After all of the general maint. is done on the gear, I will meditate for about 15 minutes. After that, I just try to go over ideas in my head for awhile. I try to arrive at the shooting location about 30 min before the client and go over lighting, angles, scenery, etc.
Presentation is everything. I try to keep from having too much noise in the background, and lighting is very important.
I think it depends on what you are going to be shooting. Obviously, if you are doing a studio shoot, besides making sure your equipment is in working order and checking your camera's setting and adjusting the lighting, if you are shooting portraits I like to take some time to get to know the subject to get a better feel for what he or she is looking for in the shoot. I think this also helps to make the client more relaxed in front of the camera. For events like weddings and the like, you need to take even more time with the couple, making sure you understand their vision and making sure they understand yours as well. I like to run through my ideas with them because this usually helps them express their ideas back to you.
Always I am ready!
With weddings, I usually begin my preparation a week prior to the event. I meet with my brides and grooms, and just go over the day, in regards to times, places, and collect any additional information, such as any special images the couple would like. The night before the wedding I clean lens's, make sure all batteries etc. are charged and ready. Back up equipment is checked and double checked. Got extra batteries? Naturally... All equipment is kept in one location, (a Tenba backpack, w/wheels), so all necessary equipment is ready at a seconds notice.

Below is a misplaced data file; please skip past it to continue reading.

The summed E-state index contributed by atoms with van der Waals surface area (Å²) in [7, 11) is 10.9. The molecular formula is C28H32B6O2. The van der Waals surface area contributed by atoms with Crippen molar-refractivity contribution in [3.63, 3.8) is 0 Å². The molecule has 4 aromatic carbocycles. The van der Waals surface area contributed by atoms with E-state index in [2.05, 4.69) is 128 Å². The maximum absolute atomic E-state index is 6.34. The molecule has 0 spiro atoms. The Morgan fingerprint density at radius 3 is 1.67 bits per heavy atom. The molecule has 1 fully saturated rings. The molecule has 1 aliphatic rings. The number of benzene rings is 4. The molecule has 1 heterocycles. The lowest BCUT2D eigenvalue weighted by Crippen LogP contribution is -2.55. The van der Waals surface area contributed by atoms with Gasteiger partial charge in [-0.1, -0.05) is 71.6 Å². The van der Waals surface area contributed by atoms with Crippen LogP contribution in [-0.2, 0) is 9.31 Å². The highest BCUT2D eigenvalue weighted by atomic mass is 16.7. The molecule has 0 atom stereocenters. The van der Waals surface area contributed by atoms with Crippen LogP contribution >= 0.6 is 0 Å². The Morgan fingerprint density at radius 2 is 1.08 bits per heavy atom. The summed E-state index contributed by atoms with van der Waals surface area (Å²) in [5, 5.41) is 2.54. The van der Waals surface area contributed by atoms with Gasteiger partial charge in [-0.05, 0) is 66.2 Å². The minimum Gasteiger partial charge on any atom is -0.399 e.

I try not to prepare too much. I get my gear organised, give the models the same speech everytime, then just get into it! I want shoots to be relaxed, fun. My clients are used to my style and seem to be happy with it, they like the results, so it must be working ok.
I think it is very important to have a visualization in your head of what you would like to accomplish in a shoot. But you must be flexible enough to completely discard that idea, and start fresh if the situation demands.
Clean lenses, charge batteries, reformat memory cards.
The most important preparation that I can do before a photo session, is to meet and get to know the people I'll be photographing, and their families.
This is usually quite detailed from planning the location, the lighting, equipment needed etc. I also usually sketch what I see the end photos looking like and do a lighting set up diagram - although these very often change during the shoot
Research. I look at design and creative briefs and evaluate the needs and problems of the client.
Consultation session to get to know the client. Extensive thought re: a creative capture.
I do not do any prep work other than to make sure I have all the equipment I need for the shoot, from 3 cameras, film, lenses, etc.
that depends on what I'm photographing. For portraits and pets, I create a small set, with background and lights. For aerial photo work I research the location, terrain, sun position, and things like that.
I also get my cameras ready, of course.